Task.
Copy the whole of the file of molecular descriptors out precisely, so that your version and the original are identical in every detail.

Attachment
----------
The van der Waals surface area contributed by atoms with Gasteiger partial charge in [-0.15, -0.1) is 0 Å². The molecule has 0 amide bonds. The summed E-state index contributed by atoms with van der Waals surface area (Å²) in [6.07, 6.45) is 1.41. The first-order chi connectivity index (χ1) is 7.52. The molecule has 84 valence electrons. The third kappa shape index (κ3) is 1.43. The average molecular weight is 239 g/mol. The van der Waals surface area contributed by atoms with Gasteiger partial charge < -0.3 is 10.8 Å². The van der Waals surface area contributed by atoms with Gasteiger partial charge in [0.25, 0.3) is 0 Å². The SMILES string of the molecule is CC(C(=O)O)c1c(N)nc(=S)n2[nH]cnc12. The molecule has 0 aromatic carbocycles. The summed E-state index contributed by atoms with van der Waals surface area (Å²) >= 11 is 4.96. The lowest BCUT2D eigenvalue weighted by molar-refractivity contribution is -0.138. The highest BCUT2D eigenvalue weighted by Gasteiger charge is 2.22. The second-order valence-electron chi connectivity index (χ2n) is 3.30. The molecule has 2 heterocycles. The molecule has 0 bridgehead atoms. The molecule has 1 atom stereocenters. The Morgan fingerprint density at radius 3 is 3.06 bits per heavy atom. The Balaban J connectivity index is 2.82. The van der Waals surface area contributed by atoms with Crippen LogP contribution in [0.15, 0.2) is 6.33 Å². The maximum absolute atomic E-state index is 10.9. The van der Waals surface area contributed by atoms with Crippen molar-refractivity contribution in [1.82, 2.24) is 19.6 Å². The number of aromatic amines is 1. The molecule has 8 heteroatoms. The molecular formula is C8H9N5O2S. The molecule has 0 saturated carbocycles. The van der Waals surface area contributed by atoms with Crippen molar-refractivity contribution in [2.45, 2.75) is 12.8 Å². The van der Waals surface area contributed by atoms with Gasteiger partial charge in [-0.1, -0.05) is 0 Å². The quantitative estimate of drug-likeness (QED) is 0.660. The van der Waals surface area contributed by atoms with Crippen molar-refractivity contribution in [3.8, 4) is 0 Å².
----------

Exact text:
The van der Waals surface area contributed by atoms with Gasteiger partial charge in [-0.15, -0.1) is 0 Å². The molecule has 0 amide bonds. The summed E-state index contributed by atoms with van der Waals surface area (Å²) in [6.07, 6.45) is 1.41. The first-order chi connectivity index (χ1) is 7.52. The molecule has 84 valence electrons. The third kappa shape index (κ3) is 1.43. The average molecular weight is 239 g/mol. The van der Waals surface area contributed by atoms with Gasteiger partial charge < -0.3 is 10.8 Å². The van der Waals surface area contributed by atoms with Gasteiger partial charge in [0.25, 0.3) is 0 Å². The SMILES string of the molecule is CC(C(=O)O)c1c(N)nc(=S)n2[nH]cnc12. The molecule has 0 aromatic carbocycles. The summed E-state index contributed by atoms with van der Waals surface area (Å²) >= 11 is 4.96. The lowest BCUT2D eigenvalue weighted by molar-refractivity contribution is -0.138. The highest BCUT2D eigenvalue weighted by Gasteiger charge is 2.22. The second-order valence-electron chi connectivity index (χ2n) is 3.30. The molecule has 2 heterocycles. The molecule has 0 bridgehead atoms. The molecule has 1 atom stereocenters. The Morgan fingerprint density at radius 3 is 3.06 bits per heavy atom. The Balaban J connectivity index is 2.82. The van der Waals surface area contributed by atoms with Crippen LogP contribution in [0.15, 0.2) is 6.33 Å². The maximum absolute atomic E-state index is 10.9. The van der Waals surface area contributed by atoms with Crippen molar-refractivity contribution in [1.82, 2.24) is 19.6 Å². The number of aromatic amines is 1. The molecule has 8 heteroatoms. The molecular formula is C8H9N5O2S. The molecule has 0 saturated carbocycles. The van der Waals surface area contributed by atoms with Crippen molar-refractivity contribution in [2.45, 2.75) is 12.8 Å². The van der Waals surface area contributed by atoms with Gasteiger partial charge in [-0.1, -0.05) is 0 Å². The quantitative estimate of drug-likeness (QED) is 0.660. The van der Waals surface area contributed by atoms with Crippen molar-refractivity contribution in [3.8, 4) is 0 Å².